Cold, dark room.

The blue light is gone.

His empty eyes stare forward, his jaw hangs loose, and his bones rattle in wind forcing in and out of lungs. In, out. In. Out.

He hears more and more of himself in it. Hear something he can recognize, re-ground himself. Re-ground. Here. She isn't—she's gone, he moved. He leans against the wall. There is nothing to it that anyone could have gone through.

Then why—did he try to stop—he tried to stop her.

No. He couldn't have tried to stop her. She wasn't real, he had barely moved. He knew better than that. He couldn't have kept her back, not with that.

But he moved to stop her.

He falls against the wall wheezing.

She wasn't real—she had lied. She had tested him. He had failed, asked questions, God knows what they were, God, be there, still, please, about things that were unquestionable. And he wanted her to stay.

He hurls himself against the wall again, listens to his voice jolt out, listens for a bone breaking.

Why, why, why did he want her to stay.


She isn't real. She wasn't real. She isn't real. This is real! She wasn't real!


He throws himself against the wall again and pounds it, scratches, no nails to scratch with; he strikes it with his head. Real. Real.


What was it he wanted…?

He's sharply aware of his own voice again. He's gasping, to no end at all but to hear himself.

A voice.

His gets louder and shakes.

Hers was soft, and even. Talked nonsense. That wasn't it. He hadn't wanted it—he couldn't have wanted permission to consider his fault not to be. It is his. Hasn't changed, like the scrap of his mind he's got that knows that he is called Anthony, and that he is a servant of the Holy Roman Empire. Not was. Is. The loyal one, the one who failed. He is the one who failed.

It wasn't light that he wanted. When Augustus enters with a staff and strikes him down for the stone, he wakes up burning, wrapped in light. He conjures kinder light, more compatible light, for himself all the time, in the visions of the outside. Daytimes on fields, afternoons turning orange like the one on that day, the day the loyal one did fail, the motes of dust gone from the sunshafts, chapels without black-robed demons in them. He lets those pass. It is easy to let them pass because they're too unreal yet much too simple. Light simply is; it doesn't talk to you.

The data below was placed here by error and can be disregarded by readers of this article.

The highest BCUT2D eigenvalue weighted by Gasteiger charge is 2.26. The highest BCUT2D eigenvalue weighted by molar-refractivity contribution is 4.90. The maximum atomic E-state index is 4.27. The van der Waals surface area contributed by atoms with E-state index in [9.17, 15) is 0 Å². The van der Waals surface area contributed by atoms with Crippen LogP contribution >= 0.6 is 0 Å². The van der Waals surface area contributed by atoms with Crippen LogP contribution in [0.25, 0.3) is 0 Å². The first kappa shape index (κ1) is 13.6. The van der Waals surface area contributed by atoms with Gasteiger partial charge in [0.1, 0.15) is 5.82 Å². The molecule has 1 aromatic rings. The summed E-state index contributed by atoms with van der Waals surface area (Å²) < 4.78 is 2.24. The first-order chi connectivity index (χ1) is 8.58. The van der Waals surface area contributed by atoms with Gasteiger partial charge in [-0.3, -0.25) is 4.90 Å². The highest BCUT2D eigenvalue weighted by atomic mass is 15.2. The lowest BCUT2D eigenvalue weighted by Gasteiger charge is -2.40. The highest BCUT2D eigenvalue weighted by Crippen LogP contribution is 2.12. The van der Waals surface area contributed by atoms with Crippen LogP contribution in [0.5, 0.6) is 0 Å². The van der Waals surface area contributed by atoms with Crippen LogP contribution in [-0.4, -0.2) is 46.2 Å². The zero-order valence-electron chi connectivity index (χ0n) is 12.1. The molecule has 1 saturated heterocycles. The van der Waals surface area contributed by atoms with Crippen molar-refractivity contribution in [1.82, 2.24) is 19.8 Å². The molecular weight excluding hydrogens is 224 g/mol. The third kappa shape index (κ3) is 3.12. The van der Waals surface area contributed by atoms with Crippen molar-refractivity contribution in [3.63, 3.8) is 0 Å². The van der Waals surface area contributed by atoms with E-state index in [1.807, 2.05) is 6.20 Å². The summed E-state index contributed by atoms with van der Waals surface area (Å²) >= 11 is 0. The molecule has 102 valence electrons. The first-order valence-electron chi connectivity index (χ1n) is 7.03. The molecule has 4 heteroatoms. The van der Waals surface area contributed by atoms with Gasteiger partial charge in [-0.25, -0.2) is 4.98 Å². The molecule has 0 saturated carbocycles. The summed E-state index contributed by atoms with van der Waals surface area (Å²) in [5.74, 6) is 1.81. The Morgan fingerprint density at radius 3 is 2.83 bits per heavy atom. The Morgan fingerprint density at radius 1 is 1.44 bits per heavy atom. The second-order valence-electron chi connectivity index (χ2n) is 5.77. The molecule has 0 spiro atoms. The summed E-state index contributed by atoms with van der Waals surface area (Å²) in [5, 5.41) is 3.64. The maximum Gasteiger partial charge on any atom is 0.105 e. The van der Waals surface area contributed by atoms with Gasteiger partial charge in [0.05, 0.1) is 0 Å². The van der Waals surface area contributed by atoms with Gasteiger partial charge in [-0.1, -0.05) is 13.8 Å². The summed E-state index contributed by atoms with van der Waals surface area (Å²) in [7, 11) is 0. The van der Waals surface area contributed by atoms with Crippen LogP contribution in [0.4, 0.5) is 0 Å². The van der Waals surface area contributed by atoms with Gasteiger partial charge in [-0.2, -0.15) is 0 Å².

But she did not change much. One light in a dark room, the appearance of an angel. She talked to him, called him by his name.

You've done well, she said.

He'd done what he needed. She knew. That is what she claimed.

Praise was what he wanted. Worthiness. Done well.

That was it.

One more time, he screams. The wall. It connects. It's real. He's real…

Was that what she wanted—she hadn't wanted anything, because she wasn't real.

He understands. She doesn't. She had said that she did, but she doesn't.

She made it about him. That's what she did. How dare he. Begone, begone.


His clothing drags down against the wall, slowly. Slowly, down. He settles, and he knows.

It isn't about him.

He let it be about him. That is why he let himself want her to stay. That is what made him see her—unholy angel. Touched the Tome. There didn't need to be a God. She knew, and she affirmed, and she called him by his name, and said that he had tried. She said she knew.

It isn't about him. Knowing—the prospect of knowing, for she knew nothing—does not change anything.

He failed. Failed, failed, far too late for him to have done well. Unworthy servant. So he was, so he died, and it's much too late.

When he is done, it'll not be for him, and he will go nowhere. He'll have killed them, the demons, not for him—there's no one left to honor, here and no. There'll be no thanks and no affirmation. But he will do it, in the name of Charlemagne, and he will stay until the curse dusts his bones to finely his soul can't catch in them or perhaps forever. What fate he's earned, he's earned.

He remembers now, and believes it.

He let himself go truly mad, there, for God—God is real, but I can't reach him—knows how long.

In his mind, he lights a torch to keep the fake angel light away.

He won't fall to that trick again, he tells himself.

Not so long as she keeps away, for as long as this lasts. Another dead hundred centuries or

He is not Anthony, anymore. He has been stripped of his right and means to identify himself as such. He has no one present to serve, he has no face, and he no longer messenges. He does not speak, either, and does not have any need to use or be called by a name.

He is still of the Holy Roman Empire, and he was a servant of Charlemagne. Is. That's all he needs to remember. He is more and less sane. He slipped—but shuffled, fixed himself. He is more right now, and it will not happen again. He is alone, and needless. He will take his pain.

And please, please, don't let her come back.

If she does, he will not see her.

Cross-posted to AO3.